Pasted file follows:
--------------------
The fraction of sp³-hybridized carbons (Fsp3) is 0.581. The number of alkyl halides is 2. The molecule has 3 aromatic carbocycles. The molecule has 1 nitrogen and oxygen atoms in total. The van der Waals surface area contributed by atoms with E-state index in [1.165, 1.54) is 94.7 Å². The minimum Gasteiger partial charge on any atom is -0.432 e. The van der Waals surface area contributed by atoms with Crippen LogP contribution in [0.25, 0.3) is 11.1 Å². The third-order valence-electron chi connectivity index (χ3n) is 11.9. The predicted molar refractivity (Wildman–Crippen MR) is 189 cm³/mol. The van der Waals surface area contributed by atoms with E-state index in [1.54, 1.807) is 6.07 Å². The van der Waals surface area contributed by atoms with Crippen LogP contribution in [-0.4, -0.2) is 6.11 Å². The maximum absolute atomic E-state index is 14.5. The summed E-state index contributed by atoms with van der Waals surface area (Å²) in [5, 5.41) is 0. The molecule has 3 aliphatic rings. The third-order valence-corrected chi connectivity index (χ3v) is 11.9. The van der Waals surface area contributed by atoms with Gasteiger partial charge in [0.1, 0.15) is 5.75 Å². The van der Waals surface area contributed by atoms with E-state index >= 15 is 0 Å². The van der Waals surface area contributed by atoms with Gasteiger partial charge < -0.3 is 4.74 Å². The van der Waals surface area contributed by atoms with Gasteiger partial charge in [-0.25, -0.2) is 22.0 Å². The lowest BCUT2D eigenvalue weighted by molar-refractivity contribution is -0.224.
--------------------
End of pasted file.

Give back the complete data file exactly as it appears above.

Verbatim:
The fraction of sp³-hybridized carbons (Fsp3) is 0.581. The number of alkyl halides is 2. The molecule has 3 aromatic carbocycles. The molecule has 1 nitrogen and oxygen atoms in total. The van der Waals surface area contributed by atoms with E-state index in [1.165, 1.54) is 94.7 Å². The minimum Gasteiger partial charge on any atom is -0.432 e. The van der Waals surface area contributed by atoms with Crippen LogP contribution in [0.25, 0.3) is 11.1 Å². The third-order valence-electron chi connectivity index (χ3n) is 11.9. The predicted molar refractivity (Wildman–Crippen MR) is 189 cm³/mol. The van der Waals surface area contributed by atoms with E-state index in [1.54, 1.807) is 6.07 Å². The van der Waals surface area contributed by atoms with Crippen LogP contribution in [-0.4, -0.2) is 6.11 Å². The maximum absolute atomic E-state index is 14.5. The summed E-state index contributed by atoms with van der Waals surface area (Å²) in [5, 5.41) is 0. The molecule has 3 aliphatic rings. The third-order valence-corrected chi connectivity index (χ3v) is 11.9. The van der Waals surface area contributed by atoms with Gasteiger partial charge in [0.1, 0.15) is 5.75 Å². The van der Waals surface area contributed by atoms with E-state index >= 15 is 0 Å². The van der Waals surface area contributed by atoms with Gasteiger partial charge < -0.3 is 4.74 Å². The van der Waals surface area contributed by atoms with Gasteiger partial charge in [-0.25, -0.2) is 22.0 Å². The lowest BCUT2D eigenvalue weighted by molar-refractivity contribution is -0.224.